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Too often do the statistics point to Micro, Small and Medium Sized Enterprises (MSMEs) and the staggering percentages that point to failure. Indeed, reflecting on such figures can be daunting to the budding entrepreneur. The Kenya National Bureau of Statistics (KNBS) did a survey in 2016 indicating the average lifespan of MSMEs is 3.8 years and 46.3% of them closed within the first year. But, a bigger issue in the offing is rarely pointed out. Several corporate giants have been falling and no statistic points to and at them. Fingers have been pointed to turbulent times in Kenya but such giants should weather boom and bust cycles. Fingers have also been pointed at lack of protection for local industries, more so counterfeit goods; true but protection can only last so long (case in point the highly “protected” sugar industry yet very uncompetitive).
As you dig deeper into the falling giants, what is revealed is a simple yet profound problem… Corporate Governance. Let’s dispense with what corporate governance is firstly. The cliché definitions will talk about structures and processes that govern (or direct) relationships amongst stakeholders. Not to underscore the importance of that definition but we must truly reflect on something deeper…
A value system that people truly believe in and uphold is indeed more valuable than structures and processes. Why value trounces structures and processes is that the latter can be circumvented the former is inherent. Therefore, to add to the definition of Corporate Governance we must include values; values that govern relationships amongst stakeholders. You may also wish to refer to these values as ethical business practices or core values that mould the culture within the said organisation. These values are mostly unwritten rules that people believe in.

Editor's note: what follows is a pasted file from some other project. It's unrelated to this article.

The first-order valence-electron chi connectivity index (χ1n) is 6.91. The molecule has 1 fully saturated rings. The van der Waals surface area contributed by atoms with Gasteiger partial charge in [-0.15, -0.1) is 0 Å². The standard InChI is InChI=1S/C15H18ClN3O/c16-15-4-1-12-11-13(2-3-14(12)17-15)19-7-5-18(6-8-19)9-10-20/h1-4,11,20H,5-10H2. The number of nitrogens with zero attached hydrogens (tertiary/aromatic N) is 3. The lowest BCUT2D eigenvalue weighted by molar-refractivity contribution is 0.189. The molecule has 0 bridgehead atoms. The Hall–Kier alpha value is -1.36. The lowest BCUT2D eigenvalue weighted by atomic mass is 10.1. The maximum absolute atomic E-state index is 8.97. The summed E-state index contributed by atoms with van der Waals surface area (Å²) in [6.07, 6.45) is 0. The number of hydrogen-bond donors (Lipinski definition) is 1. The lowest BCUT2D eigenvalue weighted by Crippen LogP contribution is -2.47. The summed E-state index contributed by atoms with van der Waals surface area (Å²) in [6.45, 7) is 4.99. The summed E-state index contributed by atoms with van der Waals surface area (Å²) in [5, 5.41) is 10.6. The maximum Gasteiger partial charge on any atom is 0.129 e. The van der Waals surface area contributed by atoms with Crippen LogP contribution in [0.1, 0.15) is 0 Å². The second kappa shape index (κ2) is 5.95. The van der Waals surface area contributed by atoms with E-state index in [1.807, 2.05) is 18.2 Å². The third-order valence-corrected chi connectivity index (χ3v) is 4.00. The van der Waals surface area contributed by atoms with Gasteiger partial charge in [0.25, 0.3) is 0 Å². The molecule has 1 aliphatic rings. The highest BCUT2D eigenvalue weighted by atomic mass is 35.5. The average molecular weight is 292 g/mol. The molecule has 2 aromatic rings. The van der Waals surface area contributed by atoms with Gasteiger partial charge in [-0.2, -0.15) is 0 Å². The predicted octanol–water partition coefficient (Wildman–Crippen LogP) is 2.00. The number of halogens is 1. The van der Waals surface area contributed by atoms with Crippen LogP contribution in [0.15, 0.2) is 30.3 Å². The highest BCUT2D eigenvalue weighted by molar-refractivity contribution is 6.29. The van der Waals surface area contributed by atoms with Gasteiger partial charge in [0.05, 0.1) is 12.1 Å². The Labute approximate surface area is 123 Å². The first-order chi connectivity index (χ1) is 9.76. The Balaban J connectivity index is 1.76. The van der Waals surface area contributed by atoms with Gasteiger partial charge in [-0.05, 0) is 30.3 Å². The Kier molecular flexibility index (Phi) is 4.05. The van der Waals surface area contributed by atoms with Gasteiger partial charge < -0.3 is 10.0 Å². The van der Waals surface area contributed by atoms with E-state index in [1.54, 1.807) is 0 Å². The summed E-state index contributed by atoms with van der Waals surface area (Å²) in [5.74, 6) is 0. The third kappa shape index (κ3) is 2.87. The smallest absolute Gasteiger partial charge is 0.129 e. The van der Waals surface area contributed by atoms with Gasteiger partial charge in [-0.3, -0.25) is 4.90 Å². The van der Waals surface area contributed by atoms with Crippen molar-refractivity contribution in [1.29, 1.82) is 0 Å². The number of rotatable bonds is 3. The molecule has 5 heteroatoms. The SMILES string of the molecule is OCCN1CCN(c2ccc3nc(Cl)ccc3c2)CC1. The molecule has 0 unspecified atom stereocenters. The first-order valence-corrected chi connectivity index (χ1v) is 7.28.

So, how exactly do values, or lack thereof, contribute to success or failure of these giants? To demonstrate the importance of grounded values in business over structures and processes have a look at the banking industry. In the recent past, 3 banks have fallen… and not that there aren’t enough systems and processes. As a matter of fact, the banking industry’s regulator (Central Bank of Kenya) requires monthly reports from the banks. Again, two major retail chains in a similar period fell as well as a cement firm that is currently going into receivership.
It comes as a shocker to many that such large institutions can actually fail with so many regulatory checks. The problem, as earlier, is not the presence of structures and processes but a lack of values at the heart of the people. Once people, especially top management learn about the systems, structures and processes in place, they then look for loopholes. A good example is, which is what brought the banks down, careless insider lending, mismanagement of deposited funds and creation of fictitious reports. All these could have been avoided by values such as integrity. True, tighter rules come by after such incidents but one is left to wonder how an entire management team and further the board could come to be compromised.